• Hot bath with Epsom Salts (Epsom salts are good for muscle and nerve relaxation) a couple of hours before bed. Worked for a bit but then my system seemed to become sensitive to the heat which added to my wired nervous system. I still use Epsom Salts but usually in the morning.
  • Relaxation before falling asleep. Again this worked for quite a while but then I found that my body became almost too relaxed which my nervous system again seemed to find unsafe. It would jump me awake just as I was dropping off and I would then be awake for a couple of hours whilst the adrenaline drained from my system. I now do a Deep Sleep Relaxation using the Calm app about 2 hours before I actually turn off the light.
  • Increased physical activity. I’ve noticed that for me at the stage I’m at in recovery if I do more physical activity within my energy limits I often sleep better. If my energy use is mainly cognitive I often don’t sleep so well. From what I understand physical activity diverts energy from the nervous system which allows better quality sleep.
  • Late evening snack to balance blood sugars – I have oatcakes and nut butter which seems to work. If I do wake up because of low blood sugar falling back to sleep is pretty impossible unless I have a nighttime snack.
  • Eating balanced meals throughout the day with enough protein. Not eating your main meal too late at night.
  • Staying away from alcohol – ideally completely but definitely in the evening. This is a sure way to mess up my sleep and if I want to drink I have to balance the likelihood of a poor night with the benefit of having a drink.
  • Not having caffeine – sounds obvious but it does make a difference. I avoid caffeine completely now.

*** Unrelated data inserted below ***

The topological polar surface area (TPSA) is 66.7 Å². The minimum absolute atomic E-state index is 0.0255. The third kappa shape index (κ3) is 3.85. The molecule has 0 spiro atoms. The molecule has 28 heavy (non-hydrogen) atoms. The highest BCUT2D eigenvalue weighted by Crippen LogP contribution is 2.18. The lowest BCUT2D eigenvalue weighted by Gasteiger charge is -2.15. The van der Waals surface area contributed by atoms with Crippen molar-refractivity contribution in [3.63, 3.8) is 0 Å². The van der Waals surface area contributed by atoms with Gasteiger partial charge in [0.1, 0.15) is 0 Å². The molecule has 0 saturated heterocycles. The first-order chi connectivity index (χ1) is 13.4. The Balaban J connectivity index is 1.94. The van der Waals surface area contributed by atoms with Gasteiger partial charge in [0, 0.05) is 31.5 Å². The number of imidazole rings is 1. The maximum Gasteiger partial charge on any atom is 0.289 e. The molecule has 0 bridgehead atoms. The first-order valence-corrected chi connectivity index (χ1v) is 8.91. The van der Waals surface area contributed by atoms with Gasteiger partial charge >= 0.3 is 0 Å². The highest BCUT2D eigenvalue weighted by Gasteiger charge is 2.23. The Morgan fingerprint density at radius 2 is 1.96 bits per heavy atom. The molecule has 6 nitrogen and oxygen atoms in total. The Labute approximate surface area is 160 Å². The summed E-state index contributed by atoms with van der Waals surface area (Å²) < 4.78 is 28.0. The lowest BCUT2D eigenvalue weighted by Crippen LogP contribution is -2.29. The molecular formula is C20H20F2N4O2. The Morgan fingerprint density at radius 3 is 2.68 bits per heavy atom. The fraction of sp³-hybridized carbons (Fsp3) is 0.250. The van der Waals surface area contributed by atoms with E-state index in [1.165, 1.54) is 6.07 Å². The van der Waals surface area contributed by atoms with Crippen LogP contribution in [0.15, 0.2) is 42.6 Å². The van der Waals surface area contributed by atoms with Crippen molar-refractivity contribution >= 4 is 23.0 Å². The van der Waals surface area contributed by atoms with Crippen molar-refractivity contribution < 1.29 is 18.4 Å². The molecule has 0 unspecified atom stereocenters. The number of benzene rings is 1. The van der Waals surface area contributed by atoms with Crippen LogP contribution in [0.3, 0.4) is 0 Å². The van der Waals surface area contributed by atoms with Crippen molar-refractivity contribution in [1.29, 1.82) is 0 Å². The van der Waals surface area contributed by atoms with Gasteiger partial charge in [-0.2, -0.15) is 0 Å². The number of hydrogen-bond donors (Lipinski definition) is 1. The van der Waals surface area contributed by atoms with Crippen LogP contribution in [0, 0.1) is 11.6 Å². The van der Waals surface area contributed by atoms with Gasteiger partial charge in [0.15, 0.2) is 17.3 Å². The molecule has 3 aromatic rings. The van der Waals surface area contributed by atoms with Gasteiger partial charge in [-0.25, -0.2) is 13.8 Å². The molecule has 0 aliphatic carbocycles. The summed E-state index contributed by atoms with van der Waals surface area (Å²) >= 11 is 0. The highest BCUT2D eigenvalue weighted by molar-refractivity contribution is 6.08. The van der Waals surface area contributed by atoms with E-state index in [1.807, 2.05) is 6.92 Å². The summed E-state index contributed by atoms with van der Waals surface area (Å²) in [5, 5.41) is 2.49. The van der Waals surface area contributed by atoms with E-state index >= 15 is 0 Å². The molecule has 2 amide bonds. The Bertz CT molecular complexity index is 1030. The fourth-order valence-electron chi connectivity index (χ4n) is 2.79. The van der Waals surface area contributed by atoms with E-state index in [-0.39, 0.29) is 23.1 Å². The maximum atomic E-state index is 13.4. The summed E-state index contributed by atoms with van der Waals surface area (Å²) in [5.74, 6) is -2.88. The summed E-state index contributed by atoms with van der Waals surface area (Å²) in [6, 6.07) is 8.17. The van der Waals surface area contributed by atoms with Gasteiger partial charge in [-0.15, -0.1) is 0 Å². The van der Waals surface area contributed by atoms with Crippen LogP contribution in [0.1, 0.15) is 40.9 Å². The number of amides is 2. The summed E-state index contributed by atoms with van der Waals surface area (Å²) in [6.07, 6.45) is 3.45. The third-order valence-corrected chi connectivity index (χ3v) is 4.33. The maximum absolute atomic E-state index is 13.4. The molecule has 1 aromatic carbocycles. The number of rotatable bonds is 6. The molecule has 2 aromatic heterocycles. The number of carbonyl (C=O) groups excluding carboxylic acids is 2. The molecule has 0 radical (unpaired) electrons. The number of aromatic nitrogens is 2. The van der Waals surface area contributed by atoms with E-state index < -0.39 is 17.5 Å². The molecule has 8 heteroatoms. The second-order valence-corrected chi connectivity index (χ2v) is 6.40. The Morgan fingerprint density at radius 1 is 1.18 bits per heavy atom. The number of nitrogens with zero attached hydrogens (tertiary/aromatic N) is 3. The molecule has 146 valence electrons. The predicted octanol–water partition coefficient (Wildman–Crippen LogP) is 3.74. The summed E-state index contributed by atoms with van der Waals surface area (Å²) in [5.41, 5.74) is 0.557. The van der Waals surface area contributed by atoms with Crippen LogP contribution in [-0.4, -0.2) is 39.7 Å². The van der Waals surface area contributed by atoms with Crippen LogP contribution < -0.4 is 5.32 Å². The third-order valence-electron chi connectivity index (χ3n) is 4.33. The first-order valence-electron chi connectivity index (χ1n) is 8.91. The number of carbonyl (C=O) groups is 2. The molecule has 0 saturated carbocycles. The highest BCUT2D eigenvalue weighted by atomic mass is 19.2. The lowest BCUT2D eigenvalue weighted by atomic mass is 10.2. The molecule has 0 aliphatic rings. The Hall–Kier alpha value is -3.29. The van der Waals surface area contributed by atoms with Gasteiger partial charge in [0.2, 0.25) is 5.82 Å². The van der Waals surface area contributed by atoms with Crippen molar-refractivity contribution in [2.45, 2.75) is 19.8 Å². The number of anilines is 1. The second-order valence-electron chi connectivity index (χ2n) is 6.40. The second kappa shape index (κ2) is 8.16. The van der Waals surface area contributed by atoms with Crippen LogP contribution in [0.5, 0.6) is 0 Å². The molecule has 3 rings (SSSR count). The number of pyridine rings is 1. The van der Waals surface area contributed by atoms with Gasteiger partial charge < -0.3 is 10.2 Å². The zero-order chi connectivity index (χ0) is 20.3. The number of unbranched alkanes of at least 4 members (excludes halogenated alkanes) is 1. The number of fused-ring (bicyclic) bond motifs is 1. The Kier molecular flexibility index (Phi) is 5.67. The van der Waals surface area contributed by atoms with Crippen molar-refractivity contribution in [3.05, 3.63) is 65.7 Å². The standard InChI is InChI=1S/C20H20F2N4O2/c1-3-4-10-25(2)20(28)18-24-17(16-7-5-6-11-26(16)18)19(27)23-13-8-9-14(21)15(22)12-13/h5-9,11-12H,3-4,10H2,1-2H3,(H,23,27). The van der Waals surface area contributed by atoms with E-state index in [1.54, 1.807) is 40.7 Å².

• Blackout curtains – simple but definitely helped.
  • Keeping the room temperature comfortable. I also sleep with a duvet and a sheet so I can throw off the duvet if I get to hot.
  • Low level lighting at night to let your body know it’s time to wind down. I try to do this as much as possible and do find bright light at night very harsh.
  • Stay away from my phone for at least 1 – 2 hours before bed. This definitely helps. I can feel my nervous system getting wired if I try to use my phone before bed plus there’s the blue light from the screen too.
  • Avoiding watching overstimulating TV before bed – I loved the Handmaid’s Tale but it really did me no favours when it came to falling asleep!
  • Avoid difficult conversations before bed. I always try to put things that I think may trigger anxiety on hold until the morning. Definitely helps but not always easy!
  • Trying to keep your mind as calm as possible during the day. It seems that the more active my head is the more my brain has to process during the night and the worse my sleep is. Meditation definitely helps, along with tools that interrupt unhelpful though processes. Definitely work in progress for me!
  • Asking my family to keep the noise down once I’ve gone to bed. I hate doing this and it’s also hard to gauge what will wake me up and what won’t as it varies depending on how calm my nervous system is. However it does help.
  • Air filter. I’ve literally just bought one so have no clue how successful this will be but my Nutritionist has been suggesting for a while now that it would help with histamine and toxins so I’m giving it a go.


And then there are the supplements. Most of the ones I’ve been on have been with the purpose of easing symptoms and improving sleep so I guess that I could pretty much list them all. Given that, I think supplements need a separate post so that I can go into more detail about why I took each one and how it helped. I’m conscious that my last couple of posts have been pretty lengthy and texty so am trying to keep them a little shorter. Plus to be honest the downside of setting up Breakfast&ME has been the extra mental energy use and at the moment my system is crying out for me to switch off my laptop and go for a quiet walk in the countryside. Listening to my body is not something I’m great at (another blog post for the future) but it’s pretty much shouting at me so I think I’d better listen!

A random cat pic – just because she makes it look so easy!